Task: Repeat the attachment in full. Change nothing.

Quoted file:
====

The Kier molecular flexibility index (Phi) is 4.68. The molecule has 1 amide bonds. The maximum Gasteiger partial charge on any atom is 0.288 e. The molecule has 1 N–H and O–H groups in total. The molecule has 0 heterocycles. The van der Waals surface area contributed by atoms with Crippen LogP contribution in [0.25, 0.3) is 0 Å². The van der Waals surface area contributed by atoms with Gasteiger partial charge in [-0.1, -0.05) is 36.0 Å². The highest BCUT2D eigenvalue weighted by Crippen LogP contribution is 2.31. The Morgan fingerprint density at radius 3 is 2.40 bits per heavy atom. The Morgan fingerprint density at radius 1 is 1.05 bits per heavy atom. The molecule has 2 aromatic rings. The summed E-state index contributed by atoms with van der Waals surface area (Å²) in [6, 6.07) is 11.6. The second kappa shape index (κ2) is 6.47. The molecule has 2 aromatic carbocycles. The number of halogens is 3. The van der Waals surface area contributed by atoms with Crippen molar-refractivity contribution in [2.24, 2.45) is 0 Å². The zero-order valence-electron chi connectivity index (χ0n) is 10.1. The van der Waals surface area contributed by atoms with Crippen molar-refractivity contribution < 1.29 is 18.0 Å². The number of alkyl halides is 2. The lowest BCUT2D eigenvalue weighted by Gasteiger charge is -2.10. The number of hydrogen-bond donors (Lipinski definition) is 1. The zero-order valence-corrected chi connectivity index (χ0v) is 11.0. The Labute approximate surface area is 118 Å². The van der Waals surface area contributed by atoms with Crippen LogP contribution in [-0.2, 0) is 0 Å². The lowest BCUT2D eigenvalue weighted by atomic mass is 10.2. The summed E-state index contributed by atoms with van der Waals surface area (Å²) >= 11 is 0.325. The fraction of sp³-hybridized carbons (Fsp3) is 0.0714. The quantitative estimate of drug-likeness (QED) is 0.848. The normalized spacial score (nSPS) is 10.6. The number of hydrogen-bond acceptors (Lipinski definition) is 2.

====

The Kier molecular flexibility index (Phi) is 4.68. The molecule has 1 amide bonds. The maximum Gasteiger partial charge on any atom is 0.288 e. The molecule has 1 N–H and O–H groups in total. The molecule has 0 heterocycles. The van der Waals surface area contributed by atoms with Crippen LogP contribution in [0.25, 0.3) is 0 Å². The van der Waals surface area contributed by atoms with Gasteiger partial charge in [-0.1, -0.05) is 36.0 Å². The highest BCUT2D eigenvalue weighted by Crippen LogP contribution is 2.31. The Morgan fingerprint density at radius 3 is 2.40 bits per heavy atom. The Morgan fingerprint density at radius 1 is 1.05 bits per heavy atom. The molecule has 2 aromatic rings. The summed E-state index contributed by atoms with van der Waals surface area (Å²) in [6, 6.07) is 11.6. The second kappa shape index (κ2) is 6.47. The molecule has 2 aromatic carbocycles. The number of halogens is 3. The van der Waals surface area contributed by atoms with Crippen molar-refractivity contribution in [2.24, 2.45) is 0 Å². The zero-order valence-electron chi connectivity index (χ0n) is 10.1. The van der Waals surface area contributed by atoms with Crippen molar-refractivity contribution < 1.29 is 18.0 Å². The number of alkyl halides is 2. The lowest BCUT2D eigenvalue weighted by Gasteiger charge is -2.10. The number of hydrogen-bond donors (Lipinski definition) is 1. The zero-order valence-corrected chi connectivity index (χ0v) is 11.0. The Labute approximate surface area is 118 Å². The van der Waals surface area contributed by atoms with Crippen LogP contribution in [-0.2, 0) is 0 Å². The lowest BCUT2D eigenvalue weighted by atomic mass is 10.2. The summed E-state index contributed by atoms with van der Waals surface area (Å²) >= 11 is 0.325. The fraction of sp³-hybridized carbons (Fsp3) is 0.0714. The quantitative estimate of drug-likeness (QED) is 0.848. The normalized spacial score (nSPS) is 10.6. The number of hydrogen-bond acceptors (Lipinski definition) is 2.